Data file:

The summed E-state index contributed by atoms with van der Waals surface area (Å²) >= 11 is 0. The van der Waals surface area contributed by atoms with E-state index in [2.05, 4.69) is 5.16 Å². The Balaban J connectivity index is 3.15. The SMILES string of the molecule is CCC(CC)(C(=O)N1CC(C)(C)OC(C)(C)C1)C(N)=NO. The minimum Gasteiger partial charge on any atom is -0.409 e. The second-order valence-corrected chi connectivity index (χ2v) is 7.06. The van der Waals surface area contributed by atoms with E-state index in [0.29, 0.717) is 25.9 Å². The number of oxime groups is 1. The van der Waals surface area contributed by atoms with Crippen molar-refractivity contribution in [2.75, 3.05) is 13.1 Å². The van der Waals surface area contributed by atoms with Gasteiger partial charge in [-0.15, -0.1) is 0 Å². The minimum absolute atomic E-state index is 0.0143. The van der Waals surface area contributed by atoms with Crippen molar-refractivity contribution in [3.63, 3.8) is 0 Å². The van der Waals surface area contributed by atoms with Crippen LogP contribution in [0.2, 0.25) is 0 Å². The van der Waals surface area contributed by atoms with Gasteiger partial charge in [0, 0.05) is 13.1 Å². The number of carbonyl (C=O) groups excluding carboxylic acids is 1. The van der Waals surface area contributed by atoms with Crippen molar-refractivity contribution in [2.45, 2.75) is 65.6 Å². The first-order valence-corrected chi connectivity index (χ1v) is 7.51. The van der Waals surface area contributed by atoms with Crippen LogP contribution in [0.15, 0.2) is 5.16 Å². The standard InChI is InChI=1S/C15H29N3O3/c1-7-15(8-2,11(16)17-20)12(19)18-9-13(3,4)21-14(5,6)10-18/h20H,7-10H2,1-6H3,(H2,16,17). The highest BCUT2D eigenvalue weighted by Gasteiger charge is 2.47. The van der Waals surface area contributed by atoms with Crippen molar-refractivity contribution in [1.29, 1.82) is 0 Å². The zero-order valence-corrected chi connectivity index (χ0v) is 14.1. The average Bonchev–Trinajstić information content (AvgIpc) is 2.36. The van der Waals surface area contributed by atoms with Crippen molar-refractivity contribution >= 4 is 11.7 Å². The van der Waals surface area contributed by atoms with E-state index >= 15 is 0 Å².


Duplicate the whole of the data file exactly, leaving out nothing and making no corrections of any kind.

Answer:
The summed E-state index contributed by atoms with van der Waals surface area (Å²) >= 11 is 0. The van der Waals surface area contributed by atoms with E-state index in [2.05, 4.69) is 5.16 Å². The Balaban J connectivity index is 3.15. The SMILES string of the molecule is CCC(CC)(C(=O)N1CC(C)(C)OC(C)(C)C1)C(N)=NO. The minimum Gasteiger partial charge on any atom is -0.409 e. The second-order valence-corrected chi connectivity index (χ2v) is 7.06. The van der Waals surface area contributed by atoms with E-state index in [0.29, 0.717) is 25.9 Å². The number of oxime groups is 1. The van der Waals surface area contributed by atoms with Crippen molar-refractivity contribution in [2.75, 3.05) is 13.1 Å². The van der Waals surface area contributed by atoms with Gasteiger partial charge in [-0.15, -0.1) is 0 Å². The minimum absolute atomic E-state index is 0.0143. The van der Waals surface area contributed by atoms with Crippen molar-refractivity contribution in [3.63, 3.8) is 0 Å². The van der Waals surface area contributed by atoms with Crippen LogP contribution in [0.2, 0.25) is 0 Å². The van der Waals surface area contributed by atoms with Gasteiger partial charge in [0, 0.05) is 13.1 Å². The number of carbonyl (C=O) groups excluding carboxylic acids is 1. The van der Waals surface area contributed by atoms with Crippen molar-refractivity contribution in [2.45, 2.75) is 65.6 Å². The first-order valence-corrected chi connectivity index (χ1v) is 7.51. The van der Waals surface area contributed by atoms with Crippen LogP contribution in [0.15, 0.2) is 5.16 Å². The standard InChI is InChI=1S/C15H29N3O3/c1-7-15(8-2,11(16)17-20)12(19)18-9-13(3,4)21-14(5,6)10-18/h20H,7-10H2,1-6H3,(H2,16,17). The highest BCUT2D eigenvalue weighted by Gasteiger charge is 2.47. The van der Waals surface area contributed by atoms with Crippen molar-refractivity contribution in [1.29, 1.82) is 0 Å². The zero-order valence-corrected chi connectivity index (χ0v) is 14.1. The average Bonchev–Trinajstić information content (AvgIpc) is 2.36. The van der Waals surface area contributed by atoms with Crippen molar-refractivity contribution >= 4 is 11.7 Å². The van der Waals surface area contributed by atoms with E-state index >= 15 is 0 Å².